Why is an interim solution needed?

We have a number of ways of managing water quality, one of which is a modelling tool, currently Overseer.

In light of the review's findings, we needed to find a way to allow consent processing and Farm Environment Plan auditing to continue with less reliance on Overseer.

Nutrient limits have been imposed regionally and at catchment level, and we have a comprehensive Farm Environment Plan auditing regime.

As required by the Government's Essential Freshwater package, a new planning framework will be notified by 2024.

This will build on the collaborative work undertaken with the community, mana whenua and water zone committees over the last decade.

How can the community be confident that water quality won’t be compromised? 

Overseer is a modelling tool only; it’s on-farm performance that really matters. The Good Management Practice regime in Canterbury involves audited Farm Environment Plans.

We are committed to working with mana whenua, farmers and the wider community to ensure Canterbury’s water quality is maintained and enhanced. This will be possible with the interim solution.


How can auditors do their job without Overseer? What confidence can the community have in an objective assessment?

There is a range of other measures that auditors can use in their assessment including stock exclusion, riparian management, management of mahinga kai, water use efficiency and nutrient management.

They have been given comprehensive training and guidance, and the software has been amended to reflect this.

Why will there be more B grades than A? Does this mean farmer performance has dropped?

This may be the case for the first audit particularly, where the new approach to auditing seeks to establish whether the farmer’s loss limit has been met. It does not necessarily mean that the farmer’s environmental performance has diminished.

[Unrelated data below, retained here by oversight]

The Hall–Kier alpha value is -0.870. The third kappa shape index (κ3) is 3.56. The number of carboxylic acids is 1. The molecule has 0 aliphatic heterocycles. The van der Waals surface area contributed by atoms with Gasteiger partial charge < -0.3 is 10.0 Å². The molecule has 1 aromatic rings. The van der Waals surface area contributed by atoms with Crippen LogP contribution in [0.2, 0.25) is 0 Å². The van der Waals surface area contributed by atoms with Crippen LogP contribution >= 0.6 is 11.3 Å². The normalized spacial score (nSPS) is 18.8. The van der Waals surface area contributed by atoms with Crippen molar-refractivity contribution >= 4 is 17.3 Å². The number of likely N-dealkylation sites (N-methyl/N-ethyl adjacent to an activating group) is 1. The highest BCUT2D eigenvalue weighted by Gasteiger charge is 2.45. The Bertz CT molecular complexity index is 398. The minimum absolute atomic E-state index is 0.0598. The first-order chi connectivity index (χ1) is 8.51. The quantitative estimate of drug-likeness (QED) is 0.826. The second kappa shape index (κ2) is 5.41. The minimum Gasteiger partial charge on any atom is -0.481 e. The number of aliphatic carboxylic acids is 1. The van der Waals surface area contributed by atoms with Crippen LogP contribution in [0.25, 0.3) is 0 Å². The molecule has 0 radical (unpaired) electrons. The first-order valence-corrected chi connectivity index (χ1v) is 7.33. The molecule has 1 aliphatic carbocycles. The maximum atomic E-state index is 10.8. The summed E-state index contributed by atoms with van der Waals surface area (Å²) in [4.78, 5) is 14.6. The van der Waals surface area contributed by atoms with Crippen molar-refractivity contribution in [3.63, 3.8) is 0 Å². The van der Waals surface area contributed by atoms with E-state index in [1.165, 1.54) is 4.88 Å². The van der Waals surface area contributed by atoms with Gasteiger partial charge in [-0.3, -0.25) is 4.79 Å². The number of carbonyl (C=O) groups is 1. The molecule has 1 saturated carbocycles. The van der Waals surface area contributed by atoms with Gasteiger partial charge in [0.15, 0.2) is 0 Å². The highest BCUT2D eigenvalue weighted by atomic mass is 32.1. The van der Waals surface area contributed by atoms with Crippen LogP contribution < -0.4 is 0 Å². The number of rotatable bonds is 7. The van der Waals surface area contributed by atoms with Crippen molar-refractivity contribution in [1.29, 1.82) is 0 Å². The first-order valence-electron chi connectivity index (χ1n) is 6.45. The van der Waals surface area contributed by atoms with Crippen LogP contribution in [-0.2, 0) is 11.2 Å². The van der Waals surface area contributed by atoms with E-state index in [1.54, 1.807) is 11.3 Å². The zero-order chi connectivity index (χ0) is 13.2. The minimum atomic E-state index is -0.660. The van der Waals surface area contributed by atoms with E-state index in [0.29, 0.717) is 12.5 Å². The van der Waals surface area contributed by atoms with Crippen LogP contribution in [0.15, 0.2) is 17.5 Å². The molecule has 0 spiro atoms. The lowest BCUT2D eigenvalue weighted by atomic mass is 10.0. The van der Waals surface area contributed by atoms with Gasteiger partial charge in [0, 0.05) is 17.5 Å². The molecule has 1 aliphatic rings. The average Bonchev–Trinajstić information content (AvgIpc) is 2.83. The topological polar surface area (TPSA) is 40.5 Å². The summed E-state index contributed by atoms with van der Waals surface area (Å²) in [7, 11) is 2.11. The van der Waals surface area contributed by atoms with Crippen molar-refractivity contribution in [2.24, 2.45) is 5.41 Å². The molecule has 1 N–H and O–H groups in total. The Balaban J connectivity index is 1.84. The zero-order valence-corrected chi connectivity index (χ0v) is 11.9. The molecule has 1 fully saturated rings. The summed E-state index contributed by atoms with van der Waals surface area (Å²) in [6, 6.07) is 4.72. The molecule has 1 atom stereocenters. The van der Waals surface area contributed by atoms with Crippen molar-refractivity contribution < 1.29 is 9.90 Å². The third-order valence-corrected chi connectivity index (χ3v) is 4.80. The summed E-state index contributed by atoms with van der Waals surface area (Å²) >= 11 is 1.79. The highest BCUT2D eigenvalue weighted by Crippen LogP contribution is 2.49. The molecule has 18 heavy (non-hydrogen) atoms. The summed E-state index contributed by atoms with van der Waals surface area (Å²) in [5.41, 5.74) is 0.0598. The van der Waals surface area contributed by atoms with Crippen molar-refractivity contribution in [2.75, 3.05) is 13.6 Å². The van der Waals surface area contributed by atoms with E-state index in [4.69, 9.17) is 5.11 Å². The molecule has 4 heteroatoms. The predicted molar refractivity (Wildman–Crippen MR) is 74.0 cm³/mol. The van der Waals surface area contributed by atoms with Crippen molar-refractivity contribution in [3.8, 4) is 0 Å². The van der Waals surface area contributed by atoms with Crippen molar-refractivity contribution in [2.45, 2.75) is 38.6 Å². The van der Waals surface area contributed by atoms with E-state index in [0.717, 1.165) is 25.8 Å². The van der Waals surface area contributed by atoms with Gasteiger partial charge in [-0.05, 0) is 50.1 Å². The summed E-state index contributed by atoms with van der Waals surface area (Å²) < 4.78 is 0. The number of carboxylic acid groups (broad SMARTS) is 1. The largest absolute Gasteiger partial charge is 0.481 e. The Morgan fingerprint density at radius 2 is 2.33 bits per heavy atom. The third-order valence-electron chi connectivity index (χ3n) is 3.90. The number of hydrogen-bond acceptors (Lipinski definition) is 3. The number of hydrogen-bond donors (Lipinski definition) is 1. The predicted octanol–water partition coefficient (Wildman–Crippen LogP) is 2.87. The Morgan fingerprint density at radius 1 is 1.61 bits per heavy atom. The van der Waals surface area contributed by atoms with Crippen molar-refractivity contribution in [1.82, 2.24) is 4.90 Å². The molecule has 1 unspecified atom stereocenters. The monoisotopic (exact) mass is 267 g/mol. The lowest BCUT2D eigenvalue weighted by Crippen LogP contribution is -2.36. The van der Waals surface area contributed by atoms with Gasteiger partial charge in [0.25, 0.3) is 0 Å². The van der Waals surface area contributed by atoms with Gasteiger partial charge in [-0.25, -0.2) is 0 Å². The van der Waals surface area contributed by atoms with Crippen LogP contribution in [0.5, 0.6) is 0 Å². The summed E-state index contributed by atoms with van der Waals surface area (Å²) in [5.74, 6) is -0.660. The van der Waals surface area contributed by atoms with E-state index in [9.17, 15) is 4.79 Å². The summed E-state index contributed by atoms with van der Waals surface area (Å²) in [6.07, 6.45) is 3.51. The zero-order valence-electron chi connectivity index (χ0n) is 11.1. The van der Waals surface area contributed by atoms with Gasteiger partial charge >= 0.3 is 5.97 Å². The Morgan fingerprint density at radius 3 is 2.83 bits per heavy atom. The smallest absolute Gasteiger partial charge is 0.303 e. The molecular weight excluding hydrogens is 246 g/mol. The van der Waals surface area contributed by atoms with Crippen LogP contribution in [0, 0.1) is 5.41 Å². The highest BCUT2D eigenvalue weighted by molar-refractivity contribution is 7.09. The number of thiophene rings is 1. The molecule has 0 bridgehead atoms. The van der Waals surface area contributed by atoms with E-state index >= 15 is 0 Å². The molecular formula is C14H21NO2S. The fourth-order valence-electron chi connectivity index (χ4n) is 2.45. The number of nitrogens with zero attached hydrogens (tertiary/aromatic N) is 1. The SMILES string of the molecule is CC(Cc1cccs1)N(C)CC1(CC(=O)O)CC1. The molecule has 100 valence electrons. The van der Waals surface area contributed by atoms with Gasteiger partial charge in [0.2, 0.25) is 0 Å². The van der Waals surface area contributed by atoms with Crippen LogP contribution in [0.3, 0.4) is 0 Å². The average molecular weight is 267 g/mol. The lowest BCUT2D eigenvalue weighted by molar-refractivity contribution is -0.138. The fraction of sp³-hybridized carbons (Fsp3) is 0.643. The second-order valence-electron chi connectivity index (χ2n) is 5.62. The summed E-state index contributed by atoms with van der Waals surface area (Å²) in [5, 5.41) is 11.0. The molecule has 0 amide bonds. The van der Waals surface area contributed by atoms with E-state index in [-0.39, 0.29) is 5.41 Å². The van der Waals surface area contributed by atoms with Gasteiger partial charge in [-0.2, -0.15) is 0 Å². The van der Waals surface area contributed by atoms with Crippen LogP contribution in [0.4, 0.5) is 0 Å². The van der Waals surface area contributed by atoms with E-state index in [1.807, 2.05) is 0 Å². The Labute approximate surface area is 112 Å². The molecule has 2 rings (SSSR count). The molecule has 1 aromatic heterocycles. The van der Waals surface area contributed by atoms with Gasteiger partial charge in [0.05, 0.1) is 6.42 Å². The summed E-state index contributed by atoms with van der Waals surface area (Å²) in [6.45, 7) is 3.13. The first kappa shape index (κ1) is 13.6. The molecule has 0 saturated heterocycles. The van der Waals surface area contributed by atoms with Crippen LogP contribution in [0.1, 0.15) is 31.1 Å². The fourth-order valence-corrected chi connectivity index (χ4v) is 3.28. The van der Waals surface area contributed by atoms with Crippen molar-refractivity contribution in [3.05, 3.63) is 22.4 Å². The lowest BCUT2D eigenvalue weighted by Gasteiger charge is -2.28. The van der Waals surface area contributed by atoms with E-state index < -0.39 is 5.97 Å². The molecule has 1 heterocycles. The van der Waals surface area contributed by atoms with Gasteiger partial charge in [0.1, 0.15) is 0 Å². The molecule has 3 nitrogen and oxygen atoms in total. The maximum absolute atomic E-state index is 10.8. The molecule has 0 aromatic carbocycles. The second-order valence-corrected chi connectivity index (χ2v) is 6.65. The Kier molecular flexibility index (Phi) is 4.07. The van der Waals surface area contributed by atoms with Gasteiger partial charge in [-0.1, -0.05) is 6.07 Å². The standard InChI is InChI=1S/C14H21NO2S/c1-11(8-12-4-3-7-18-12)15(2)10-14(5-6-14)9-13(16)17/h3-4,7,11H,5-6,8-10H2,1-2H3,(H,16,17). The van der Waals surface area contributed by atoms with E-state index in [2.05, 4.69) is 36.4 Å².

Water quality

Measuring nitrogen loss is critical to improving water quality – how will this be done?

We will do this through our auditing programme, which considers a very wide range of on-farm objectives and actions. If in future an enhanced modelling tool becomes available, we may be able to introduce this into the measurement mix.

Will nitrogen reductions required, for example in Selwyn Te Waihora by 2022, be achieved? How will you measure whether they have been?

We are confident that these reductions will be achieved by most farmers. Some existing consents require a reduction in nitrogen loss rate rather than “holding the line” at the nitrogen limit. For example, Selwyn Te Waihora consents greater than 15 kg N/ha/yr require reductions from 1 January 2022.

In the Waitaki catchment, some consents are tied to the monitoring of lakes and rivers, and reductions are required if certain water quality limits are breached. A working group is looking into these consents.

How will you manage high-risk land use change? What does high-risk mean?

Potentially high-risk activities include those involving irrigation and intensive winter grazing of stock.

We work closely with irrigation schemes to ensure compliance with consented nutrient loads.

Intensive winter grazing is always a compliance priority for us.

The range of inquiries we make when we receive a new resource consent application and the broad scope of our auditing regime mean that high-risk land-use change is well managed and monitored.

Irrigation schemes 

What are the changes for irrigation schemes? Will their consents continue to be rolled over?

Irrigation schemes use Overseer in different ways. We are working with them to ensure that the interim solution is implemented appropriately for them and their shareholders.

We are obliged to consider new consent applications under our statutory direction, but in the interests of certainty with a new plan to be notified by 2024, short-duration consents are likely.